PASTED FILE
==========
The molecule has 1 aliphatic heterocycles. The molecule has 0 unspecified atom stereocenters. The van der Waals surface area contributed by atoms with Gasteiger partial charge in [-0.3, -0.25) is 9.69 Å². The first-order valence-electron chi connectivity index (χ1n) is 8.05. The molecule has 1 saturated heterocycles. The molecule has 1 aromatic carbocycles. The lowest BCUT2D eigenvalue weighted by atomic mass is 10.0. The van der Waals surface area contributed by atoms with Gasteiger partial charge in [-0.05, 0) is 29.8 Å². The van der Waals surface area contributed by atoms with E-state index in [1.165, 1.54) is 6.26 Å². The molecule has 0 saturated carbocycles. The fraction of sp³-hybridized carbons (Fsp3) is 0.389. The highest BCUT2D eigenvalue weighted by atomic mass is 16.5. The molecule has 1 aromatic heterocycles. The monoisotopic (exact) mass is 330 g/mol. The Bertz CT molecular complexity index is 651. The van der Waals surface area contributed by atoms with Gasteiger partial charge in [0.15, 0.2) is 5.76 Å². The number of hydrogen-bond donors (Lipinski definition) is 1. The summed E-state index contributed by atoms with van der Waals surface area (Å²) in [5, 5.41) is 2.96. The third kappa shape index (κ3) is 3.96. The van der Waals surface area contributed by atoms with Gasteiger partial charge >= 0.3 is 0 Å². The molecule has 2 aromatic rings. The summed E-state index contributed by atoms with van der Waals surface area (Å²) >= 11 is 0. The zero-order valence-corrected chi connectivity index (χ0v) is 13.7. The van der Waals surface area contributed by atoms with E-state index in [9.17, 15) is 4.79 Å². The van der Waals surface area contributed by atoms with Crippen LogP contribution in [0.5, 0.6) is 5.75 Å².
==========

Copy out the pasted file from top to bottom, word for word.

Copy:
The molecule has 1 aliphatic heterocycles. The molecule has 0 unspecified atom stereocenters. The van der Waals surface area contributed by atoms with Gasteiger partial charge in [-0.3, -0.25) is 9.69 Å². The first-order valence-electron chi connectivity index (χ1n) is 8.05. The molecule has 1 saturated heterocycles. The molecule has 1 aromatic carbocycles. The lowest BCUT2D eigenvalue weighted by atomic mass is 10.0. The van der Waals surface area contributed by atoms with Gasteiger partial charge in [-0.05, 0) is 29.8 Å². The van der Waals surface area contributed by atoms with E-state index in [1.165, 1.54) is 6.26 Å². The molecule has 0 saturated carbocycles. The fraction of sp³-hybridized carbons (Fsp3) is 0.389. The highest BCUT2D eigenvalue weighted by atomic mass is 16.5. The molecule has 1 aromatic heterocycles. The monoisotopic (exact) mass is 330 g/mol. The Bertz CT molecular complexity index is 651. The van der Waals surface area contributed by atoms with Gasteiger partial charge in [0.15, 0.2) is 5.76 Å². The number of hydrogen-bond donors (Lipinski definition) is 1. The summed E-state index contributed by atoms with van der Waals surface area (Å²) in [5, 5.41) is 2.96. The third kappa shape index (κ3) is 3.96. The van der Waals surface area contributed by atoms with Gasteiger partial charge >= 0.3 is 0 Å². The molecule has 2 aromatic rings. The summed E-state index contributed by atoms with van der Waals surface area (Å²) >= 11 is 0. The zero-order valence-corrected chi connectivity index (χ0v) is 13.7. The van der Waals surface area contributed by atoms with E-state index in [9.17, 15) is 4.79 Å². The van der Waals surface area contributed by atoms with Crippen LogP contribution in [0.5, 0.6) is 5.75 Å².